Synonyms: Tithymalus myrsinites (L.) Hill
Common names: myrtle spurge, creeping spurge
Euphorbia myrsinites L. (myrtle spurge) is an evergreen perennial that is native to Eurasia and has been widely introduced as an ornamental. Plants typically grow to 4-8″ tall from a woody base. Stems are ascending or trailing. Oval, blue-green, fleshy leaves are arranged in close spirals around stems. Plants bloom in spring; flowers are inconspicuous and greenish, subtended by showy yellow bracts. Myrtle spurge is listed as noxious weed in Colorado, Oregon, Washington and Utah, as well as California. Its leaves contain a latex that is a skin irritant and toxic to animals. This species can spread aggressively and is difficult to control once established.
Cal-IPC Rating: Watch
CDFA Rating: A?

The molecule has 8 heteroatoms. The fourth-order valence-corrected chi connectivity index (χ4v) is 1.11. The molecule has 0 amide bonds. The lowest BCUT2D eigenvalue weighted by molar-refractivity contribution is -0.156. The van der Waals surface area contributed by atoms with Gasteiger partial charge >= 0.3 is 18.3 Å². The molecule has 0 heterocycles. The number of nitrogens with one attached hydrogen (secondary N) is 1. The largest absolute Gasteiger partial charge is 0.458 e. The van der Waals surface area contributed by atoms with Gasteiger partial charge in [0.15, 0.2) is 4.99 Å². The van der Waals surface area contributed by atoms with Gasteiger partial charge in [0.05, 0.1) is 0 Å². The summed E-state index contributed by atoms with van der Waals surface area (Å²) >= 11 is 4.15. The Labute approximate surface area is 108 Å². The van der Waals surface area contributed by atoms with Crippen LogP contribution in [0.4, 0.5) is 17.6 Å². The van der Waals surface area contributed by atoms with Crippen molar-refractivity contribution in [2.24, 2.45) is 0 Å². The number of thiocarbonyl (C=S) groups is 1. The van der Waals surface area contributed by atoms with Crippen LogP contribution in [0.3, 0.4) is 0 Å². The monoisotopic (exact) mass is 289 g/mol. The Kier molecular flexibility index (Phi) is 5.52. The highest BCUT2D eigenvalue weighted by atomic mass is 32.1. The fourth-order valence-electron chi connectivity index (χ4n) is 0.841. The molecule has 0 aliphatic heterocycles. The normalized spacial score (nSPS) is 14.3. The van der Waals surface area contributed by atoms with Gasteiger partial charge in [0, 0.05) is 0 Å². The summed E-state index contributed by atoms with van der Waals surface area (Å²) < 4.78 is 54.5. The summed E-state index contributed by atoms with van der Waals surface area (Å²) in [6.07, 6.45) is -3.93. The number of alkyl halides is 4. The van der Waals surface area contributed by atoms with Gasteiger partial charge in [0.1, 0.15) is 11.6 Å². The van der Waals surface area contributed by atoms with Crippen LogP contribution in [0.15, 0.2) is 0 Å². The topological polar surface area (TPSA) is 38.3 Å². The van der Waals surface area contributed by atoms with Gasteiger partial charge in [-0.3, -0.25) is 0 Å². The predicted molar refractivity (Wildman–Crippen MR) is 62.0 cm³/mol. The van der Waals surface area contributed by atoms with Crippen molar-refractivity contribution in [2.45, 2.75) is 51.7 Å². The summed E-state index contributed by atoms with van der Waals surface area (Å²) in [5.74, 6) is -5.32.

Plant Risk Assessment
Plant Risk Assessment- An evaluation of the potential for a plant to be invasive in California.
Weed Management NotesNo Weed RIC Management Notes are available for this species. Check for information on other species in the genus on the Weed RIC site.
Cal-IPC Newsletter Articles
- Inventory Update 2022. Burger, Jutta. Vol 30, Issue 1
Cal-IPC Symposium Presentations
Presentations are linked where available. Where a presentation is not available, find more information by reading the abstract in the Cal-IPC Symposia Archive.
- Weed Alerts and CDFA Update. Kelch, Dean (2015)
Other Euphorbia myrsinites Information
- Bugwood - National database from the Center for Invasive Species and Ecosystem Health at the University of Georgia.
- CalPhotos - Images of plants taken mostly in California.
- Calflora - Distribution map and records of this species in California.
- EDDMapS - Distribution of this species in North America.
- GBIF - Global distribution information.
- Jepson Interchange - Information on this plant's taxonomy, biology, and distribution from UC Berkeley's Jepson Herbarium.
- USDA PLANTS Database - Information on identification and distribution, with links to websites in individual states.
- The Plant List - Global taxonomic resource and collaborative clearinghouse from Kew Gardens, the Royal Botanic Gardens, the Missouri Botanic Garden and others.